The 2001 Doha Declaration reaffirms member state’s right to use the flexibilities enshrined in TRIPS including compulsory licensing. It explicitly states that least developed country members have until 1 January 2016 (which has since been extended to 2033) to apply the TRIPS Agreement and therefore do not have to grant pharmaceutical patents until this time. It reiterates member states’ responsibility to protect the right to health.
We agree that the TRIPS Agreement does not and should not prevent members from taking measures to protect public health. Accordingly, while reiterating our commitment to the TRIPS Agreement, we affirm that the Agreement can and should be interpreted and implemented in a manner supportive of WTO members' right to protect public health and, in particular, to promote access to medicines for all. In this connection, we reaffirm the right of WTO members to use, to the full, the provisions in the TRIPS Agreement, which provide flexibility for this purpose. (16)

FTAs that contain TRIPS plus measures restrict the use of TRIPS flexibilities and pressure least developed countries to lock in IP regimes not required by TRIPS. This strengthens patent protection which in turn creates and maintains high medicine prices and favours the rights of inventors over the right to health.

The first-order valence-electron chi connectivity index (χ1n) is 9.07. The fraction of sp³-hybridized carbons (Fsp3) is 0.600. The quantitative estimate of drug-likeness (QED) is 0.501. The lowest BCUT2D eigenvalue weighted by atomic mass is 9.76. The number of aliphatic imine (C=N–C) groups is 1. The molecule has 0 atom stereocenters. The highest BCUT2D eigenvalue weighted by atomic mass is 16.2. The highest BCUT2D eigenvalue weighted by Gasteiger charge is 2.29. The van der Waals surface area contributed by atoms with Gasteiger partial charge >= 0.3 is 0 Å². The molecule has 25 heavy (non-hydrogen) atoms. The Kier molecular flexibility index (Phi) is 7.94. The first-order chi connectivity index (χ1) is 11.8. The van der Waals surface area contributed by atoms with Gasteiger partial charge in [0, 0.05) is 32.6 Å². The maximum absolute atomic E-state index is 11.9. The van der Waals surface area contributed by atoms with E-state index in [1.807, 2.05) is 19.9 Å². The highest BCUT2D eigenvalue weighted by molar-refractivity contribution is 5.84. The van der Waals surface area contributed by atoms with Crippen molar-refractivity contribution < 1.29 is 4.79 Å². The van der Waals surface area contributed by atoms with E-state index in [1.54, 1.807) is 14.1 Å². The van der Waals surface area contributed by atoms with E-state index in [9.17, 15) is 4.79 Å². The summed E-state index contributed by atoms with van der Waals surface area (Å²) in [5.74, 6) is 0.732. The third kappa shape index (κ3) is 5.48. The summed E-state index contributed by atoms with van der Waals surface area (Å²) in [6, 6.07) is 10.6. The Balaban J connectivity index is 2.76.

FTAs must ensure that IP demands are compliant and consistent with the TRIPS agreement. Countries should not be pressured to sign on to TRIPS plus measures and least developed countries should not be pressured to provide patent protection for pharmaceuticals until 2033.
To facilitate access to medicines FTAs should not include:
• extension to patent terms delaying the market entry of generic drugs
• extended data protection periods which can compromise the ability to issue compulsory licenses.
• patent linkage
• the patenting of new forms, new uses or new methods of using an existing product;
• patents for diagnostic, therapeutic and surgical methods; and
• restrictions on pre-grant opposition.
• ISDS clauses that allow pharmaceutical companies to challenge patent decisions of sovereign states.
• Include measures that undermine the establishment or the sustainability of pharmaceutical reimbursement schemes
• Low standards for the granting of patents

Currently only select pharmaceutical and other multinational corporations have privileged access to the draft text. (17) FTA negotiations must be transparent and allow for civil society and public input and public scrutiny of the draft text. FTAs must be consistent with the drive to create alternatives to the current patent system such as the WHO Consultative Expert Working Group’s recommendation to establish a Global Health R&D Observatory and the negotiation of a binding treaty on R&D. (18)

Bibliography and References 

1. World Trade Organization. Trade Related Aspects of Intellectual Property Rights (TRIPS). 1995. https://www.wto.org/english/tratop_e/trips_e/intel2_e.htm
2. Milstien J, Kaddar M. Managing the effect of TRIPS on availability of priority vaccines. Bull World Health Organ. 2006 May;84(5):360-5.
3. UNDP, UNAIDS The potential impact of free trade agreements on public health. Issue Brief, Geneva. May 2012. http://www.unaids.org/en/ media/unaids/contentassets/documents/unaidspublication/2012/JC2349_Issue_Brief_Free-Trade- Agreements_en.pdf